The role of the prophet is about being chosen by God to be His instruments and witnesses, and about putting trust in His presence and power to accomplish that mission. We see three such prophets (Ezekiel, Paul and Jesus) who were rejected and scorned by their very own people for the message they brought. Ezekiel is among his own Jewish exiles, taken off by the Babylonians into captivity. Paul is defending himself and his ministry against those who doubt his authenticity and he is suffering, "hardships, persecutions and constraints, for the sake of Christ." Jesus is with his own people, in "his native place, accompanied by his disciples."
Jesus' neighbors didn't deny his wisdom and mighty deeds. They just couldn't see any further than what was concrete and obvious. They may have been astonished at what they have seen and heard - in fact, Mark uses the phrase: 'They were all amazed' over and over in his Gospel; but they were not going to change their lives. They had somehow been taught to live by skepticism, no longer expecting God to act in their lives; holding God's way of doing things to standards they themselves had devised. Jesus certainly didn't look or sound like the messiah they were expecting.
The prophet is called to change the world by changing the hearts and minds of those living within it. This call is a radical and social response to life and God. To have a prophet in our midst is a favor, a sign of God's concern for us, a reminder that God will not leave us on our own for long, but will come looking for us. God is passionately concerned about God's people and does not want them (us) to follow ways that lead to destruction. For those who are 'far off' because of life's circumstances or because of unfortunate choices we have made, the reading is encouraging. We are not abandoned after all. We may be in our circumstances because of what we have done, but God will come to us, send word to us and lead us back.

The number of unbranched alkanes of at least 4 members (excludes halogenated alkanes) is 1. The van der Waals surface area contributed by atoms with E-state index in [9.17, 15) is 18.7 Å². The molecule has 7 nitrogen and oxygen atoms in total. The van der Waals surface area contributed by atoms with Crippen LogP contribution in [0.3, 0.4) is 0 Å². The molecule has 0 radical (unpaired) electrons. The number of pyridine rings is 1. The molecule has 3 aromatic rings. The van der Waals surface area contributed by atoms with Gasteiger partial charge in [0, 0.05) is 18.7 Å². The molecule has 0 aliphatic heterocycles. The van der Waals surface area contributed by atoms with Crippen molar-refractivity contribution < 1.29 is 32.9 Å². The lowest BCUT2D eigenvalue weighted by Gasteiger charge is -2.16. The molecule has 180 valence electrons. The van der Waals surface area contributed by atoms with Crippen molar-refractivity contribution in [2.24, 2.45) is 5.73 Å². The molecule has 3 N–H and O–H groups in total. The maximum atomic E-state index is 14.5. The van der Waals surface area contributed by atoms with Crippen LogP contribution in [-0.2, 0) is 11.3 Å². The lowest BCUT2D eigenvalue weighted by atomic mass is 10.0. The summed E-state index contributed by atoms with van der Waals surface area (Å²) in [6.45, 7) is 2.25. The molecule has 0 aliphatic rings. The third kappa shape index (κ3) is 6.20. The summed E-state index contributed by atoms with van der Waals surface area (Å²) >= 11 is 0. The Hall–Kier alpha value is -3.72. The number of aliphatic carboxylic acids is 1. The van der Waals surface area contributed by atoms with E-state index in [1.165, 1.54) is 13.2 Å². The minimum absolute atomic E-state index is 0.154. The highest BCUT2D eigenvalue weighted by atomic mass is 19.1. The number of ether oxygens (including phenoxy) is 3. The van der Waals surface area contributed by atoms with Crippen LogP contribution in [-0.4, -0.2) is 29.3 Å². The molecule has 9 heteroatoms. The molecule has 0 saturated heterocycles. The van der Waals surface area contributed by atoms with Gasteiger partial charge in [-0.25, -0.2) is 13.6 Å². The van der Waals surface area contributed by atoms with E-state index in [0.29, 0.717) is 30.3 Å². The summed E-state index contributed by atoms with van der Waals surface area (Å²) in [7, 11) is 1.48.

The same God, who spoke to the exiles in Babylon through Ezekiel, who spoke to Paul in prison and who spoke through Jesus to the marginalized, reaches out to us in our own exile. He reaches out to us when we no longer feel "at home," when we are uncomfortable with all that is happening in our lives, making us feel like a stranger in our own mind or body. He calls to us when we have beliefs that cause us to be at odds with those closest to us, when we feel out of synch with our culture's values and practices, and when we long for the home that He has promised us. He urges us to cry out in His name when we tire of new reports of war, genocide, disease, poverty, inequality and divisions.
We are called, then, to be modern-day prophets, and as such, we are at once and forever at odds with the enemies of life - in whatever shape or form they take, however we experience them in our different cultures. To ignore them is to encourage them. To refuse to say 'No' to them, is to join them in their rejection of life's mysteries. Any commitment to an attitude that takes precedence over a commitment to life is a surrender of our spiritual life, because no matter where our exile, God is there speaking to us through the prophets - both ancient and modern-day.
As we celebrate our nation’s Day of Independence, we pray that God will not give up on us as a nation, for we, like the people of Ezekiel and Jesus’ times have a history of obstinacy and have not always provided space and a hearing for the prophets in our midst.
There is no containing the will of God. If we are waiting for God to speak to us in thunder and lighting displays, then we have a very long wait. If we are waiting for someone to lay out a precise road map for our future, telling us what good things we are to do and precisely what missteps we must avoid - then we may as well make ourselves comfortable right where we are.
Prophet Ezekiel - Fresco from the Sistine Chapel ceiling by Michelangelo